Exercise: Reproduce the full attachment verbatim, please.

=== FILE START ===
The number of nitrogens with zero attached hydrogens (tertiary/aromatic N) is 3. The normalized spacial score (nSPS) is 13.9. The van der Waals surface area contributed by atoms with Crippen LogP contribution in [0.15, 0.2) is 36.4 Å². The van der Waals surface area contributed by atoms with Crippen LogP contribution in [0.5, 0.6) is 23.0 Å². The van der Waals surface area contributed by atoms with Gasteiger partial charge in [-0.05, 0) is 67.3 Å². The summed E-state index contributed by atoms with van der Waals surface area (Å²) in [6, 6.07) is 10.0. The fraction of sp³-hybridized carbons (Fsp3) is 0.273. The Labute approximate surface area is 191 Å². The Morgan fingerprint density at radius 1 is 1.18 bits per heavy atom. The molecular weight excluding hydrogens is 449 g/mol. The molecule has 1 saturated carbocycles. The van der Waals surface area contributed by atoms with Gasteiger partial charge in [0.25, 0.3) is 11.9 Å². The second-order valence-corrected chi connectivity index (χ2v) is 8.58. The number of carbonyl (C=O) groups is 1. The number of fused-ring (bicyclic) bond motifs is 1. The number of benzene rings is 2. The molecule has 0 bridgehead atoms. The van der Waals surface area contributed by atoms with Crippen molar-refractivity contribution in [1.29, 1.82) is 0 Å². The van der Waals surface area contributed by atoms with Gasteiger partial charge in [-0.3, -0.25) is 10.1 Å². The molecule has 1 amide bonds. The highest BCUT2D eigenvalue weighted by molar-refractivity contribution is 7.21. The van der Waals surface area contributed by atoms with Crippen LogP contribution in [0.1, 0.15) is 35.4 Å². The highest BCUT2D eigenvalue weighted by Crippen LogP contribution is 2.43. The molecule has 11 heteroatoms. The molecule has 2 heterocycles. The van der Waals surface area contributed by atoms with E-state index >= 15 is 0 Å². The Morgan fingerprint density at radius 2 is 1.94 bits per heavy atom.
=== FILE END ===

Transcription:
The number of nitrogens with zero attached hydrogens (tertiary/aromatic N) is 3. The normalized spacial score (nSPS) is 13.9. The van der Waals surface area contributed by atoms with Crippen LogP contribution in [0.15, 0.2) is 36.4 Å². The van der Waals surface area contributed by atoms with Crippen LogP contribution in [0.5, 0.6) is 23.0 Å². The van der Waals surface area contributed by atoms with Gasteiger partial charge in [-0.05, 0) is 67.3 Å². The summed E-state index contributed by atoms with van der Waals surface area (Å²) in [6, 6.07) is 10.0. The fraction of sp³-hybridized carbons (Fsp3) is 0.273. The Labute approximate surface area is 191 Å². The Morgan fingerprint density at radius 1 is 1.18 bits per heavy atom. The molecular weight excluding hydrogens is 449 g/mol. The molecule has 1 saturated carbocycles. The van der Waals surface area contributed by atoms with Gasteiger partial charge in [0.25, 0.3) is 11.9 Å². The second-order valence-corrected chi connectivity index (χ2v) is 8.58. The number of carbonyl (C=O) groups is 1. The number of fused-ring (bicyclic) bond motifs is 1. The number of benzene rings is 2. The molecule has 0 bridgehead atoms. The van der Waals surface area contributed by atoms with Crippen molar-refractivity contribution in [1.29, 1.82) is 0 Å². The van der Waals surface area contributed by atoms with Gasteiger partial charge in [-0.3, -0.25) is 10.1 Å². The molecule has 1 amide bonds. The highest BCUT2D eigenvalue weighted by molar-refractivity contribution is 7.21. The van der Waals surface area contributed by atoms with Crippen LogP contribution in [0.1, 0.15) is 35.4 Å². The highest BCUT2D eigenvalue weighted by Crippen LogP contribution is 2.43. The molecule has 11 heteroatoms. The molecule has 2 heterocycles. The van der Waals surface area contributed by atoms with E-state index >= 15 is 0 Å². The Morgan fingerprint density at radius 2 is 1.94 bits per heavy atom.